Jason is initially confused when Kenny presents him with a birthday card containing these tickets. "But we'll be gone then," he says, sadly.

"No," Kenny replies. "Tim changed our departure date. We'll still be here."

Jason stares at him blankly until this news sinks in, and then he does something very Kevin-like. He begins to jump up and down. He is just ecstatic! He throws himself at Kenny, wrapping his arms around his neck and his legs around his waist. He is nearly beside himself. He's said for years that he'd like to go, but tickets are hard to get, and it's not like he had time this trip to pursue any tickets. These have just fallen into his lap. "Thank you, Kenny!" he says. "This is so sweet!"

We end of seeing Lleyton Hewitt of Australia play Marc Gicquel of France, Andy Murray play Richard Gasquet, and one women's match between two players whose names I didn't recognize and don't remember. I'm not especially avid when it comes to tennis. I've never followed the matches on TV, or even in the newspaper. I like to play, but I'm not a groupie. Jason is! By the time the day is done, he is just so happy, talking non-stop about the scores, about Federer's swing, about how the players compare to Björn Borg, and Pete Sampras, on and on and on. Finally, I swat him on the ass, as I do Kevin and Kai from time to time, and say, with mock irritation, "Enough, for Christ's sake!" Jason looks surprised, and Kenny starts to laugh. Then Jason starts to laugh, and peace is restored. Sports fanatics make me a little nuts. It's like religious nut cases. They're just too zealous. Still, Jason's enthusiasm is cute, a little extreme, but cute.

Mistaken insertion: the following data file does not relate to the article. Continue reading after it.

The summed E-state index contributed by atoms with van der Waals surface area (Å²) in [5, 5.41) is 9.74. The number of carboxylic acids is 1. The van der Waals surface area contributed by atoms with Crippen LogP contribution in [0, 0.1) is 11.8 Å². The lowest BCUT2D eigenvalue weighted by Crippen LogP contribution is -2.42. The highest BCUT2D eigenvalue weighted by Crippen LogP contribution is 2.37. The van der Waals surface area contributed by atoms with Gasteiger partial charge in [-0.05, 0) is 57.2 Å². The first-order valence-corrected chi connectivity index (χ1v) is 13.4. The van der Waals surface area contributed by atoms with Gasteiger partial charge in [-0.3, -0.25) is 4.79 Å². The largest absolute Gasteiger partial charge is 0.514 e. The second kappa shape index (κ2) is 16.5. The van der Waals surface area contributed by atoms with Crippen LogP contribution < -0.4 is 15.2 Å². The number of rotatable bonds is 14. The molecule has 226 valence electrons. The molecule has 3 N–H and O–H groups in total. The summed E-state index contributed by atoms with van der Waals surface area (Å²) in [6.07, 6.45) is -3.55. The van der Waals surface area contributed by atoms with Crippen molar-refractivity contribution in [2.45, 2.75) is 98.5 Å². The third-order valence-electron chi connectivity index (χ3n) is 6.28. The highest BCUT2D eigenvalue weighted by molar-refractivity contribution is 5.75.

Two days later, at 7am, we make our way downstairs, suitcases in hand, to Mrs. Patel's flat. We return the keys to our rooms, and give her a vase of two-dozen long-stemmed roses. Kevin gives Azeem a brand-new soccer ball signed by the members of the Stonewall Lions, and Kai gives Shirish a copy of the last of the Harry Potter series signed by J.K. Rowling, the author, another gift that Neville Jarvis was able to secure for us. There are tears. There a hugs. There are heartfelt thanks. There are promises to keep in touch, which I imagine we won't keep for long, but you always hope. The Patels are a delightful family. They're sincere, and just so...kind. Our boys, I imagine, will miss them all.

And then, we're on our way back to San Jose. As much as I've enjoyed our stay in London, I'm so looking forward to getting back. I miss my normal life, my routine. I miss my colleagues at Youth Renewed. And, frankly, I miss Peter and Erich, whom we've talked to occasionally on the phone, but not for a couple weeks. And Kai misses being chased around the house and then snuggling with that silly Thumper-cat. We're all just looking forward to getting home!

Published first at: http://groups.yahoo.com/group/Nemo-stories/